SAN ANTONIO — Too many people float through their careers instead of actively steering themselves toward success. It’s never a good idea, but the effects are especially negative for women, according to a speaker at MCAA’s 2018 annual conference.

Audrey Gallien, a senior director of business development at Catalyst, a New York nonprofit that works to make workplaces friendlier to women, spoke to the Mechanical Contractors Association of America’s Women in the Mechanical Industry March 27. Her research has shown that most workers are either “climbers” who work their way up the professional ladder; “hangers” who just grab on; “scanners” who look for opportunities but may not act; and “coasters” who don’t actively seek out opportunities.

She asked the heavily female audience where they thought they fell.

“Most people are probably coasters,” Gallien said. And that can have a negative effect on lifetime earnings.

“Men are more heavily compensated when they jump from company to company,” she said. “We do not see that same effect for women.”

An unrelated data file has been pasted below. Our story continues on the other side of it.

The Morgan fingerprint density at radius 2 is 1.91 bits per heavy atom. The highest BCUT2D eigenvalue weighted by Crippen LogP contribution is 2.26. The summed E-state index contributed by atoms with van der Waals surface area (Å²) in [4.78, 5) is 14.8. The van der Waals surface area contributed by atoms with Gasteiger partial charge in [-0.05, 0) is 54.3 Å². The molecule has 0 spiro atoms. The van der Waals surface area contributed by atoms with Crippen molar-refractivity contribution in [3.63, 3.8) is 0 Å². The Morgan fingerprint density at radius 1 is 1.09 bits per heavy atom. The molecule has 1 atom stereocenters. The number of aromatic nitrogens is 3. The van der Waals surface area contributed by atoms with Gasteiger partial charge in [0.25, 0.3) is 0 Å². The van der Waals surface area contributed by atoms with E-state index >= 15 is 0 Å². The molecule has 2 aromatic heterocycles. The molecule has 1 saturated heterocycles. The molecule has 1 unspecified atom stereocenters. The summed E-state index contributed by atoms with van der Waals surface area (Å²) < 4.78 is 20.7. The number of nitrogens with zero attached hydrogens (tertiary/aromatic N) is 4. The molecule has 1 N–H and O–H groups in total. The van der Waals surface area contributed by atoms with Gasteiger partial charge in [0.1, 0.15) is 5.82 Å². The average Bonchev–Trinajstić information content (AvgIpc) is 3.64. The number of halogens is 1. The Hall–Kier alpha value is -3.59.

Males are more likely to receive credit, whether it’s warranted or not. Women need to speak up to ensure that their efforts are recognized.

“When we think about how we want to invest in our careers, it’s important that we invest in the right place,” Gallien said.

Among her suggestions:

  • Get a mentor. Using mentors can boost lifetime earnings.
  • Take risks. You don’t need to check off every job requirement before deciding to apply for a position.
  • Learn the value of self-promotion.

“At the end of the day, it’s not about what you know; it’s about who you know — and who knows what you know,” she said.